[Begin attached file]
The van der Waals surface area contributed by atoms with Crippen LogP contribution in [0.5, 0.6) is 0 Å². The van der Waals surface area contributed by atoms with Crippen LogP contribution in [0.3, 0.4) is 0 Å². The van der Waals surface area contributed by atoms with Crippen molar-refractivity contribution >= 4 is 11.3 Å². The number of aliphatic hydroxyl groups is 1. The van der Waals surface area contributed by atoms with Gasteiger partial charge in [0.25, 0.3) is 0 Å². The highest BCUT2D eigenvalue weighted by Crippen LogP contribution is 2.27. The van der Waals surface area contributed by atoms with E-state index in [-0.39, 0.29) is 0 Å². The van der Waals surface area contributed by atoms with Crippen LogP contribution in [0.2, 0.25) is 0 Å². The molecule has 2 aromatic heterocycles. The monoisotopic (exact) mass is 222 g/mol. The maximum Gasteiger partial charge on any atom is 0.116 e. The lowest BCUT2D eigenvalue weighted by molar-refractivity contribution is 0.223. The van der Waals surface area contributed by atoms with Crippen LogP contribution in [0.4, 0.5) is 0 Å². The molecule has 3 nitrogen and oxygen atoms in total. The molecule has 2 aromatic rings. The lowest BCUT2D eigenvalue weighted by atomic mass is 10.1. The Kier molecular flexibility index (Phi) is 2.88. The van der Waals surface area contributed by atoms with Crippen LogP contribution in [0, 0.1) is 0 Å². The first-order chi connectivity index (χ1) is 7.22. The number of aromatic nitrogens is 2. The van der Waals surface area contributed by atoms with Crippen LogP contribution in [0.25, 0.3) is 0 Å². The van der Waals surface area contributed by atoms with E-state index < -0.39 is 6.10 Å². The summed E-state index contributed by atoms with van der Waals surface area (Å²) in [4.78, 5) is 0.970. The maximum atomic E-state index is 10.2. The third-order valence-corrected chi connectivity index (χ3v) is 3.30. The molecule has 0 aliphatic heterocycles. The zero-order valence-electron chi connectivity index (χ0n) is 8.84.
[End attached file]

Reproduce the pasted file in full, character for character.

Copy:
The van der Waals surface area contributed by atoms with Crippen LogP contribution in [0.5, 0.6) is 0 Å². The van der Waals surface area contributed by atoms with Crippen LogP contribution in [0.3, 0.4) is 0 Å². The van der Waals surface area contributed by atoms with Crippen molar-refractivity contribution >= 4 is 11.3 Å². The number of aliphatic hydroxyl groups is 1. The van der Waals surface area contributed by atoms with Gasteiger partial charge in [0.25, 0.3) is 0 Å². The highest BCUT2D eigenvalue weighted by Crippen LogP contribution is 2.27. The van der Waals surface area contributed by atoms with E-state index in [-0.39, 0.29) is 0 Å². The van der Waals surface area contributed by atoms with Crippen LogP contribution in [0.2, 0.25) is 0 Å². The molecule has 2 aromatic heterocycles. The monoisotopic (exact) mass is 222 g/mol. The maximum Gasteiger partial charge on any atom is 0.116 e. The lowest BCUT2D eigenvalue weighted by molar-refractivity contribution is 0.223. The van der Waals surface area contributed by atoms with Crippen LogP contribution in [0.4, 0.5) is 0 Å². The molecule has 3 nitrogen and oxygen atoms in total. The molecule has 2 aromatic rings. The lowest BCUT2D eigenvalue weighted by atomic mass is 10.1. The Kier molecular flexibility index (Phi) is 2.88. The van der Waals surface area contributed by atoms with Crippen LogP contribution in [0, 0.1) is 0 Å². The first-order chi connectivity index (χ1) is 7.22. The number of aromatic nitrogens is 2. The van der Waals surface area contributed by atoms with Crippen LogP contribution in [0.25, 0.3) is 0 Å². The van der Waals surface area contributed by atoms with E-state index < -0.39 is 6.10 Å². The summed E-state index contributed by atoms with van der Waals surface area (Å²) in [4.78, 5) is 0.970. The maximum atomic E-state index is 10.2. The third-order valence-corrected chi connectivity index (χ3v) is 3.30. The molecule has 0 aliphatic heterocycles. The zero-order valence-electron chi connectivity index (χ0n) is 8.84.